Comedians like to jest that the shortest book according to the Guinness Book of World Records is about Italian war heroes. Undoubtedly, a book on Port Elizabeth in 1812 would be a close second. This extremely brief blog is a comprehensive description of the area which was yet to be christened Port Elizabeth.
Main picture: A decade before the arrival of the 1820 settlers
When Frederick Korsten first settled in Algoa Bay in 1812 his biographer classified it as a “dreary neighbourhood”. He could equally have used adjectives such as isolated, dangerous or even alive with possibility but it was only an entrepreneur, such as Korsten, who could envisage this potential. Korsten had just won a contract to supply salted beef to Mauritius and various other places. With him, he brought various skilled personnel. Together with his family and staff at Cradock Place, Korsten’s entourage probably doubled the local European population.
On the Hill at the time stood Fort Frederick, built by the British in 1799 and named after the Duke of York and a low building used as a barracks and store. In the ravine below were a few rooms constructed of wattle and daub which acted as the mess house.
Behind the sun-dial, in the rear of the Commissariat Building, stood the “Residency”. This stone house was the abode of the officer in charge. There were also some outhouses, employed as a “lock-up”. To the south of this, between the pump and Slater’s Steam Mills, was the “block house”, an unattractive square building of brick and wood. The site where the original St Mary’s Church with its ugly disproportions would stand was occupied by a mud hut used by the Commissary. Behind what would become the original Phoenix Hotel, stood yet another house, also in the form of a mud ponok.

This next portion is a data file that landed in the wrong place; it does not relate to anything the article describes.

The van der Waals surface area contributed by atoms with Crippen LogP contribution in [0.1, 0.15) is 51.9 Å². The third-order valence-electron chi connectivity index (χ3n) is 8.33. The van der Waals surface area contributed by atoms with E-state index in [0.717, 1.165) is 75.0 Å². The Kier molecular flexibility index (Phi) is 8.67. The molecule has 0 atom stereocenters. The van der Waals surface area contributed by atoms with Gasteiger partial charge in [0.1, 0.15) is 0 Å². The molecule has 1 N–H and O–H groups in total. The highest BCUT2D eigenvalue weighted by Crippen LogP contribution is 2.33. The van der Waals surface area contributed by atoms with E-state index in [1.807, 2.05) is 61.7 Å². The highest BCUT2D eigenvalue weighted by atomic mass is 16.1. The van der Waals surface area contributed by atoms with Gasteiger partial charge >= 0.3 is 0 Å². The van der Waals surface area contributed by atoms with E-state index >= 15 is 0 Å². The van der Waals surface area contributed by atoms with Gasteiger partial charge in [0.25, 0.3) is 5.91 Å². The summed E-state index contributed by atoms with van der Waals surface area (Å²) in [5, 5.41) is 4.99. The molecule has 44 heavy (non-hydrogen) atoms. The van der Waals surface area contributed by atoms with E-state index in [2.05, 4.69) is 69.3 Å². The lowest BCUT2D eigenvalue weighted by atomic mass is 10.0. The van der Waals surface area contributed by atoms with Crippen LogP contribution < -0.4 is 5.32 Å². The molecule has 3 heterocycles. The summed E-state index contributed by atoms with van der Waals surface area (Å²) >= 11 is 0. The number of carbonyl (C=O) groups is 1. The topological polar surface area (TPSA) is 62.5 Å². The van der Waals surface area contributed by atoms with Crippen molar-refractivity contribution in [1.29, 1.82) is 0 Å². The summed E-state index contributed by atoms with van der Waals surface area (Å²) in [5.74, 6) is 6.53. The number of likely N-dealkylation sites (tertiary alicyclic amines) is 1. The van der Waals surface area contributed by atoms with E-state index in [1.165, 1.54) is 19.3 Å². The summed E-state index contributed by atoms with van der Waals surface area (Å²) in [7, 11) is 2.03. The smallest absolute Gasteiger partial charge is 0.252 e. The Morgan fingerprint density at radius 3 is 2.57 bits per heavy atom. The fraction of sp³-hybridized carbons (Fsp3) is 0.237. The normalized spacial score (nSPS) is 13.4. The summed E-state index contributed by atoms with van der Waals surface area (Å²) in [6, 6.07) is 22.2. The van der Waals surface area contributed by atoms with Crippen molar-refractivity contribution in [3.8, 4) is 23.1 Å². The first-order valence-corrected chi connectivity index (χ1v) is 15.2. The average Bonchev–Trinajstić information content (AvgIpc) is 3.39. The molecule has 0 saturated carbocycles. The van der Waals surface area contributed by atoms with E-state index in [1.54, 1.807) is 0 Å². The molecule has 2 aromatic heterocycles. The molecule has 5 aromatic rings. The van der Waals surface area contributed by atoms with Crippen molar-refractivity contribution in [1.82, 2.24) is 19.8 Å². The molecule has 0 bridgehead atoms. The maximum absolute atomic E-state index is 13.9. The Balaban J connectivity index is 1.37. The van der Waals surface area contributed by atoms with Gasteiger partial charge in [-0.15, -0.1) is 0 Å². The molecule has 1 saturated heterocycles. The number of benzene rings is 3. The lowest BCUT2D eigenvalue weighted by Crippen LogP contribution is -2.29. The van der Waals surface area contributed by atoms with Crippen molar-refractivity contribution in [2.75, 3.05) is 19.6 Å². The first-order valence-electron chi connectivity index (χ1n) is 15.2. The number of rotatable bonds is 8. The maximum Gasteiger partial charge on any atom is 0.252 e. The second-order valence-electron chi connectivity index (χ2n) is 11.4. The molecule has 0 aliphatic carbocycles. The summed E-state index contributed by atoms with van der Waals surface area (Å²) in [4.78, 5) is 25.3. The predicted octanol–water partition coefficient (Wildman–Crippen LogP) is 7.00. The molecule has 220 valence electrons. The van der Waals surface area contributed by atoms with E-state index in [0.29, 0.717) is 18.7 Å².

To the rear of the site of the future Wesleyan Chapel – the old Russell Road Methodist Church – near the foot of Hyman’s Kloof, stood Hartman’s isolated farm house. Further north where Albany Road now lies, was a mud hovel in which the Ferreira family resided. On the southern side of the Baaken’s River, there was just one farmhouse, a ramshackle dwelling near the beach.
From what is now Main Street, the sea was not visible owing to the lofty sand dunes lining the shore from the Fishery – current day Summerstrand – to the Zwartkops River. The white population consisted of two lieutenants and a handful of soldiers. They were supplemented by a small number of khoikhoi people.
Vessels visiting the Bay were few and far between. Generally these were government schooners which came once a month. Trade was miniscule amounting to no more than a few kegs of butter and a small number of bags of salt.
From such inauspicious beginnings, who could have predicted that this lonely stretch of coast would not become another Port Alfred or Kenton-on-Sea?
Old Times and Odd Corners: The Founder of Eastern Province Commerce and his Frontier Home by John Centlivres Chase